Blockchain networks will allow data storage across different nodes within the blockchain. This blockchain will use a ledger of transactions and smart contracts that has the capacity for automatic execution provided that it satisfies given conditions. Whilst it is not necessary, the use of a blockchain with a native coin or token helps in the verification process of transactions and data entry into the chain. This provides voting or governance rights to all those within the network. In theory, blockchain-powered internet is less corruptible. It does not respond to any corporate or political regulation. As a result, it provides a more appealing technology for next-generation of internet. This is an ideal set up most internet users want, particularly when then the topic of data privacy is the main concern.
Investigating Blockchain-Powered Alternatives
Today’s centralised internet needs a major overhaul and one way of doing it is making it decentralised through blockchain-powered alternatives. Tim Berners-Lee, the computer scientist known for inventing the World Wide Web is exploring a possible alternative. He created the “Solid” platform that makes use of current web protocols whilst allowing users to have power over their data. Data storage will be through a data pod, which can integrate with various applications and platforms.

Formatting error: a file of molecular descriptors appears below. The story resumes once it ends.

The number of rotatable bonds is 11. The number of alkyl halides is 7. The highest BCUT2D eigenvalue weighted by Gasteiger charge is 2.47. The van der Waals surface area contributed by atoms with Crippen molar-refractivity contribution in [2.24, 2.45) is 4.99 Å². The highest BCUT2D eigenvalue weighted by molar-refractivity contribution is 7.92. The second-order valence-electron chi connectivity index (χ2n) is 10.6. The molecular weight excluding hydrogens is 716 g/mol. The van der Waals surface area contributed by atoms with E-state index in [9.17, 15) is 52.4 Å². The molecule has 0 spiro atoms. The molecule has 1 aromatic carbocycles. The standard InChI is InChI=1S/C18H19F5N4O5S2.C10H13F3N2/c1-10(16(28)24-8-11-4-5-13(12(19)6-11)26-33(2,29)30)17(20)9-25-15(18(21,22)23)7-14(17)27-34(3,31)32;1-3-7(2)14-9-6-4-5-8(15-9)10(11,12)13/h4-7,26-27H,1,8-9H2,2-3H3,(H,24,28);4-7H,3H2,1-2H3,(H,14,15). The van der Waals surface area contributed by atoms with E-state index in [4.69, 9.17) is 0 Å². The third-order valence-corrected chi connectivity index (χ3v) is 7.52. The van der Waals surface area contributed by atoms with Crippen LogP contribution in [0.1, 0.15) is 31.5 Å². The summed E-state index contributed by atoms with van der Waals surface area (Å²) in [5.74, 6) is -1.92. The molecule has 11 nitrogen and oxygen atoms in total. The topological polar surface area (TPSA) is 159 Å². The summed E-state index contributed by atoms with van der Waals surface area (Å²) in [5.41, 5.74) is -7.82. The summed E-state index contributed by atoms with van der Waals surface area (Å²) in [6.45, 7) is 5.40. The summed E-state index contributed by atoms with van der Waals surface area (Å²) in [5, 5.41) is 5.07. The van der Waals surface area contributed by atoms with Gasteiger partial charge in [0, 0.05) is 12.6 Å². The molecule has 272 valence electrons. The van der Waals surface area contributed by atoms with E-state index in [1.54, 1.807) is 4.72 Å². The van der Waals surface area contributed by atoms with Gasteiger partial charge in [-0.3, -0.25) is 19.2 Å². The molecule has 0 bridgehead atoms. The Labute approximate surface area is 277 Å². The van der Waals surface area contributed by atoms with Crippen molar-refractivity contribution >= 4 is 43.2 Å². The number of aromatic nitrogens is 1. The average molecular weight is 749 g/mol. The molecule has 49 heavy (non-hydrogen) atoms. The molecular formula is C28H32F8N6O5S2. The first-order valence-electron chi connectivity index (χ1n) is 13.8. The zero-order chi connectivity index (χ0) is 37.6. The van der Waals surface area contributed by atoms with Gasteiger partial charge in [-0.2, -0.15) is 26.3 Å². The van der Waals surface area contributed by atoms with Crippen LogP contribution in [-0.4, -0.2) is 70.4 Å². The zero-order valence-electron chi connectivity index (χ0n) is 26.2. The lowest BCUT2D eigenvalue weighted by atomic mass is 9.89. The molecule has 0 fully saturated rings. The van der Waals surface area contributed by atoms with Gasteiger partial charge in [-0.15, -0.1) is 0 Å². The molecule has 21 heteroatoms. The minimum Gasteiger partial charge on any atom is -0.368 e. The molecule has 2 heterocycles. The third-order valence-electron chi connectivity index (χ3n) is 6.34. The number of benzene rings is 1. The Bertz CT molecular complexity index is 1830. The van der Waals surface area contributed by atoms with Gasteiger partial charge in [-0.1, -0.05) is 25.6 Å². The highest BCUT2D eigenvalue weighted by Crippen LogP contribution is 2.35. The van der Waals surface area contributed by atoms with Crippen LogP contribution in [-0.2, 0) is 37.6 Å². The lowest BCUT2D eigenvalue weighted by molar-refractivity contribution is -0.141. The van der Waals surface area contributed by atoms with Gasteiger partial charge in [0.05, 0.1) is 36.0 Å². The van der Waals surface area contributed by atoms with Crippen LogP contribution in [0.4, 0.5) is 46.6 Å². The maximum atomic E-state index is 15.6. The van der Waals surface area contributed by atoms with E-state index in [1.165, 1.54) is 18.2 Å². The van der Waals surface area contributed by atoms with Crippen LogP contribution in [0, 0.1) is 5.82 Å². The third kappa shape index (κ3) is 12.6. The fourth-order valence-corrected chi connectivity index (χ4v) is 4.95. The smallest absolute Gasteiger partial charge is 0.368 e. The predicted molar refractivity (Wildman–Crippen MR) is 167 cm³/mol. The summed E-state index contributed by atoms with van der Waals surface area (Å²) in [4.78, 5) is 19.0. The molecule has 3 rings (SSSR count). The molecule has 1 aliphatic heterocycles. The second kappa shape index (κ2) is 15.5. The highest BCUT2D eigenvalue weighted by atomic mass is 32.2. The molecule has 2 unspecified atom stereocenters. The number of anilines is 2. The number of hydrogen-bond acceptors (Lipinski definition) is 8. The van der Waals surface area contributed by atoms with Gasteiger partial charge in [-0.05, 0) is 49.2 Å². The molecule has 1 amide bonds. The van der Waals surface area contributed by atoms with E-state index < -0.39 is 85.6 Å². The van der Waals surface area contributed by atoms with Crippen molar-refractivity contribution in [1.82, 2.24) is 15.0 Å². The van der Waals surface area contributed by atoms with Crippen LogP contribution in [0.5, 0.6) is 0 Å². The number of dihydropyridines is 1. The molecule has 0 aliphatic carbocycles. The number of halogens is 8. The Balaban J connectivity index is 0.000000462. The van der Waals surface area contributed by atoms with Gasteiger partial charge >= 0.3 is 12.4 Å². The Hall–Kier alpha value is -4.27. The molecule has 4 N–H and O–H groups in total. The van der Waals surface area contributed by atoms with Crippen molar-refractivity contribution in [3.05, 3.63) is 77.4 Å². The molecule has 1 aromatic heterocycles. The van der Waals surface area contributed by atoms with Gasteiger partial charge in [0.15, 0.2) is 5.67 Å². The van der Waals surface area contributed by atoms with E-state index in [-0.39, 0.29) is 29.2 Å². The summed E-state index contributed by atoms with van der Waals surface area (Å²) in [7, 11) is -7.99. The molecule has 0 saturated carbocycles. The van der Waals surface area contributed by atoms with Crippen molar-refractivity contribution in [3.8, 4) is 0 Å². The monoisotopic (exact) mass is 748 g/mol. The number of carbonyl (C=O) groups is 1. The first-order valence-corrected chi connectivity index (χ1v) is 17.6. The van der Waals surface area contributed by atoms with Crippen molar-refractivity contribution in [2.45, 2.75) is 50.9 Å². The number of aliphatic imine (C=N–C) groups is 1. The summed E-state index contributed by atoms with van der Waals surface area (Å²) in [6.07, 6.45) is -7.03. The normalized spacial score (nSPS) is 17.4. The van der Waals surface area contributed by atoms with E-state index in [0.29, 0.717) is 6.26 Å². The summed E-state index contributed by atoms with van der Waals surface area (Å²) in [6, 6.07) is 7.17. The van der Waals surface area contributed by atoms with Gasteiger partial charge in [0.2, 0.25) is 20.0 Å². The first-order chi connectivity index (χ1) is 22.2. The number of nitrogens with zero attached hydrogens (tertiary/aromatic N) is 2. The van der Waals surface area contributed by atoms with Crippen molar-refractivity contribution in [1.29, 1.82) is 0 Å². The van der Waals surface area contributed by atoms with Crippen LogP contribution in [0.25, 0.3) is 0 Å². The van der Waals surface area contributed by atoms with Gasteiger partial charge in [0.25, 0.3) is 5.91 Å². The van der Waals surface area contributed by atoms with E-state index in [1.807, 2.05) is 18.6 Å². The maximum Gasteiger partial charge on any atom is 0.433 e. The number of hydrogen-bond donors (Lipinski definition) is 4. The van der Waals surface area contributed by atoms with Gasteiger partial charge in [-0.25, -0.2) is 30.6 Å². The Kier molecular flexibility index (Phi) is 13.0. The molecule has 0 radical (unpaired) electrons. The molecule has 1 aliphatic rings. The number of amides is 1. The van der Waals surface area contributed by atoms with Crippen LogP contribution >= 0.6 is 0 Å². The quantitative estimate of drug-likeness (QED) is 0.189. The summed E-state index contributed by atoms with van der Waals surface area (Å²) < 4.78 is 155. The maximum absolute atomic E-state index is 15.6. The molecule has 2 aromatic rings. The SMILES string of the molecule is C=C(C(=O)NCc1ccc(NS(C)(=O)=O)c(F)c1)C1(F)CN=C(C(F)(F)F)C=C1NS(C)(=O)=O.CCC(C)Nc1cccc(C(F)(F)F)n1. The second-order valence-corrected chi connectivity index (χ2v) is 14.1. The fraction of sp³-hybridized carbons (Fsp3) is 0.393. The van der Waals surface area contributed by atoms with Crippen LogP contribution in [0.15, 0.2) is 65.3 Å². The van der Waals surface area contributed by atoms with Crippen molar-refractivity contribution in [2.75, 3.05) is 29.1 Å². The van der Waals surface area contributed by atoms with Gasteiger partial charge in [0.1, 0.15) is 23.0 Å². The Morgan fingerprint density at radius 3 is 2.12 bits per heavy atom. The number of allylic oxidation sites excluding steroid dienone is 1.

For instance, a web user who will move from browsing a search engine to a social media platform can use their self-stored Solid data pod for transaction verifications within the platform. During the process, the user will only reveal only the needed data to perform the activity.
For now, blockchain technology still faces several issues and challenges. These challenges, in a way, still hamper its impact on the use of the internet. Whilst it is exciting to see a blockchain-powered next-generation internet, it still has a long way to go. One problem with blockchain is its interoperability. Many blockchain proponents claim interoperability like Polkadot, it is lacking in many aspects. At the moment, no single blockchain exist that has enough power or is independent enough to become the foundation of the internet.
Once blockchain technology resolves the challenge of interoperability, then decentralised web could have a future. When different chains of blockchain interconnect, it could be enough to provide the foundation for web3.
Scalability is also an issue that blockchain technology must address. Ethereum, an advanced blockchain can only process several numbers of transaction per second. Only about 15 transactions per second can proceed via Ethereum. Just imagine the scale needed to power the internet. Each query into the search engine or a post on social media will create a blockchain transaction. Scalability issues will create lags for each post and this is not good because people nowadays expect instant solutions. Increasing transactional capacity is crucial for blockchain-powered next-generation internet.
What will blockchain-powered next-generation internet look like? No one knows for sure yet but it is exciting enough to think about it. Still, blockchain technology has a long way to go. For now, it can change the way we view and use the internet but only on a small scale.